Graphic from Henderson v. Springfield Public Schools Complaint

A screenshot from a 29-page complaint filed in the lawsuit of Henderson v. Springfield Public Schools shows a graphic used during a professional development training and obtained through a freedom of information act request.

(The Center Square) – Two employees of the Springfield Public Schools filed a federal lawsuit contending their First Amendment rights were violated during a professional development session on equity and racism.

Brooke Henderson, a compliance coordinator who ensures students with disabilities receive benefits and services, and Jennifer Lumley, a records secretary for the district, contend the mandatory district-wide staff training demanded they “commit” to equity and become “anti-racist educators.” Their attorney, Kimberly Hermann with the nonprofit Southeastern Legal Foundation, filed a 29-page complaint in the Southern Division of the U.S. District Court in Western Missouri.

“Public schools are an arm of the government,” the complaint for declaratory and injunctive relief states. “The First Amendment makes clear that the government cannot discriminate based on viewpoint, cause individuals to self-censor, or force individuals to accept beliefs with which they do not agree.”

The document says the terms “equity… social justice, diversity and inclusion… culturally responsive teaching” are “actually code-speak for a much bigger and more dangerous picture: the practice of conditioning individuals to see each other’s skin color first and foremost, then pitting different racial groups against each other.”

The lawsuit states “equity is very different from equality. Equity is about so-called fairness. Equality is the principle proclaimed in the Declaration of Independence, defended in the Civil War, and codified into law with the Fourteenth and Fifteenth Amendments to the Constitution, the Civil Rights Acts of 1964, and the Voting Rights Act of 1965. Equality strives for equal opportunity and colorblind treatment under the law, while equity in practice is an official license to punish individuals based on skin color.”

“The legal action filed by Ms. Henderson and Ms. Lumley is a serious distraction that consumes time and resources better focused on children,” Stephen Hall, chief communications officer for Springfield Public Schools, said in a statement.

The case is before Magistrate Judge Jill A. Morris with no date for a hearing. The complaint contains several examples of graphics used during the training, obtained through a freedom of information act request, according to Hermann.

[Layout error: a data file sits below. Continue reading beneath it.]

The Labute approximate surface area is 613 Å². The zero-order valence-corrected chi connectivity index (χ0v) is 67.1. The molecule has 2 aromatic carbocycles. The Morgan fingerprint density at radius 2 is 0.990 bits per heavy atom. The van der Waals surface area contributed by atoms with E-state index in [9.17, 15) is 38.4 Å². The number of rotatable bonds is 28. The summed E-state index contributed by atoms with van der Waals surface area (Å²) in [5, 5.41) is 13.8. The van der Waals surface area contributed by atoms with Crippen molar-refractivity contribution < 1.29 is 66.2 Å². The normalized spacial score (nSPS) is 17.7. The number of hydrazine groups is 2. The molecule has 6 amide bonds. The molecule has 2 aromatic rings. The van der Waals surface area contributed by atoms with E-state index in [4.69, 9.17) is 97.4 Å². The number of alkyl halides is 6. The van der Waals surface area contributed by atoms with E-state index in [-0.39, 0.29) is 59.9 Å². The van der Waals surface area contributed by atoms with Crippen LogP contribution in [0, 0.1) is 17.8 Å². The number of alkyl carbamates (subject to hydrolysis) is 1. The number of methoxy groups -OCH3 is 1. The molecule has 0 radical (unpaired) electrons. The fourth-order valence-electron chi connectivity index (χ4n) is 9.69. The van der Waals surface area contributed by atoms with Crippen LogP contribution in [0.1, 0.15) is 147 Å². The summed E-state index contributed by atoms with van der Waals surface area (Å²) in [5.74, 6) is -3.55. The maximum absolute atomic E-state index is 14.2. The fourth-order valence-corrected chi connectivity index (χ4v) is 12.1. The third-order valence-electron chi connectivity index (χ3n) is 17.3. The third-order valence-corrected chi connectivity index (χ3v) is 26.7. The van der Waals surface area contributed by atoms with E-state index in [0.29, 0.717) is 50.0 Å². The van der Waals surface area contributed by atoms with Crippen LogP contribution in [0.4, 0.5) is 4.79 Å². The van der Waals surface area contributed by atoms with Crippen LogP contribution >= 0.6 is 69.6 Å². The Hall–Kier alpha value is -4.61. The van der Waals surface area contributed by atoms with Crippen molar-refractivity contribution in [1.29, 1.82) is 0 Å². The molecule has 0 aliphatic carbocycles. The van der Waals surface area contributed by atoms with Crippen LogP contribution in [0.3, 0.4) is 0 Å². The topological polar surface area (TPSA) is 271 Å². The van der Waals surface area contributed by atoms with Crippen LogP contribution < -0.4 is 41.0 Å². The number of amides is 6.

“The First Amendment violation is that the district is requiring as a condition of employment that its educators commit to equity, to become anti-racist educators, and affirm the divisive and discriminatory programming,” Hermann said. “The teachers and the educators are told to take and implement it in the classroom, which then would violate their student’s equal protection rights and civil rights. So in terms of where the First Amendment violation lies, it lies in the district compelling speech and discriminating against these educator’s viewpoints.”

Hall said the lawsuit attacks the district’s efforts to educate and inform students.

“This effort is part of a misinformation campaign designed to undermine our district’s pursuit of equity for all,” Hall said. “Springfield Public Schools is prepared to vigorously defend our efforts to honor and respect the identities and lived experiences of all students and staff. We are confident that the court will ultimately determine the lawsuit is frivolous and without merit.”

Henderson and Lumley are requesting the court declare:

  • the professional development violated their First Amendment rights;
  • the professional development is an unconstitutional condition of employment;
  • an order to end unconstitutional conduct and prevent similar occurrences in the future;
  • jurisdiction to assure full compliance with the court orders;
  • an award of $1 per each day of mandatory equity training;
  • an award attorney’s fees;
  • grant other and further relief as the court deems appropriate.

“One thing I would point out is to follow the money,” Hermann said. “Springfield Public Schools, from what I understand, is spending a tremendous amount of money on teaching its educators to teach the students that they should look, first and foremost, at the color of your skin instead of teaching them how to read, write and do arithmetic. The district has said this case is a distraction and our response to that is that the Constitution and our kid’s rights are never distraction.”

Staff Reporter

Joe Mueller covers Missouri for The Center Square. After seven years of reporting for daily newspapers in Illinois and Missouri, he spent the next 30 years in public relations serving non-profit organizations and as a strategic communications consultant.